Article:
Blog number 2 for the 2020 VizHE team which now includes the skills of Rhodri Rowlands and Jennie Holland both visualisation masters and data wrestlers extraordinaire.
The standard data returns that UK HE institutions have to complete is focused on the estate that University inhabits. This data set is not always the most exciting (although VizHE have covered it before here and here) but with the current position the sector, country and world are in the estate and it’s make up suddenly becomes an important topic.
The initial discussion for the VizHE team was to look at to what extent social distancing would be possible on campuses. In the data set from HESA we have students, staff as well as internal and external space for each institution so a couple of calcs and we would have the answer….
As we talked it through though we realised we were getting caught up in the jump to an overly simplistic view of a complex problem. There are many factors that the metric does not take into account such as how the spaces are configured, what groups the students are in and also to what extent the data focuses on students and staff who would be on campus!
So changes in direction needed – luckily this data set had plenty of options.Within the data set there is a wealth of information around the environmental credentials of the HEIs. From waste to energy to emissions to travel.It was in travel that Dave decided to explore and to see how the UK HE staff get to work. In this Viz Dave has defined four categories:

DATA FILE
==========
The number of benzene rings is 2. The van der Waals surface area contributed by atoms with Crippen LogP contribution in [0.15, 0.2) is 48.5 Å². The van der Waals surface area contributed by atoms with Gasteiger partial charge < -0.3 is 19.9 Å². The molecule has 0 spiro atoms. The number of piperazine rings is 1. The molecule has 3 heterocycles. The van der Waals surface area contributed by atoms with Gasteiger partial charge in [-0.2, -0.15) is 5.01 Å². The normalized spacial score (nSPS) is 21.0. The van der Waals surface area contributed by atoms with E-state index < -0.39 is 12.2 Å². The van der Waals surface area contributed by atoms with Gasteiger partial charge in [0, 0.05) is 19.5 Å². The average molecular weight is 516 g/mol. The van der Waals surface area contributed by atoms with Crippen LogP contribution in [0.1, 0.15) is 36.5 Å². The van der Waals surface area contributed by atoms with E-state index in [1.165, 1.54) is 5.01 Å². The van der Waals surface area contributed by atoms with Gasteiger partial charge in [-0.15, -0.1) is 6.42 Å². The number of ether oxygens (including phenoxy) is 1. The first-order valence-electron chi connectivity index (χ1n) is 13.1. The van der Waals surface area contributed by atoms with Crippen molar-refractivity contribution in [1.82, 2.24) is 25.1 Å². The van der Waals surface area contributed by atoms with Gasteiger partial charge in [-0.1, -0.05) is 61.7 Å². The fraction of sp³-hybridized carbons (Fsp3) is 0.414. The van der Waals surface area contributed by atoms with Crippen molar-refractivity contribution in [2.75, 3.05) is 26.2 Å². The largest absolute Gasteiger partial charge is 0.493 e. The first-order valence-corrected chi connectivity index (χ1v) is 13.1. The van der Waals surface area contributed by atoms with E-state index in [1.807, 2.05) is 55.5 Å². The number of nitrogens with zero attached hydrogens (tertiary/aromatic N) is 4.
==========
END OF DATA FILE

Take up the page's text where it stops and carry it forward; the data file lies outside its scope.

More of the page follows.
- Great – where staff cycle or walk to work
- Not too bad – where staff get the bus, train or car share
- Bad – where staff travel via motor bike or single occupancy car journey
HEIs were then ranked by how great they were. There were some unsurprising results with many Oxford and Cambridge near the top and a lot of London and big city HEIs doing well. Within this though there was a contrast between how many were really great against how much they were just not too bad.Interactive viz – click here
Jennie’s visualisation is titled ‘Uni-cycling – which institution is #1 for cycle spaces?’, and looks at the total number of cycle spaces at each institution against the number of staff and students to build a cycle space ranking. The visualisation is split into two halves. The left-hand gears control the ranking and can be used to flick through the ranking list. The right-hand gears are used to highlight institutions and look for patterns based on groupings such as Million Plus, Russell Group etc. (data sourced from learning-provider.data.ac.uk), as well as their geographical location.
Unsurprisingly Oxbridge do well, with approximately 5 people per cycle space on average (2018/19) compared to 29 people on average across all other institutions.
To expand the analysis further it would be interesting to source some additional datasets and see if there are differences in the number of cycle spaces based on institution type (city, campus etc.), as well as how well the surrounding area is equipped for cycling based on the number of cycle routes.
View the viz here!
Hopefully that has shown that there are some interesting insights in the Estates data!
Let us know what you think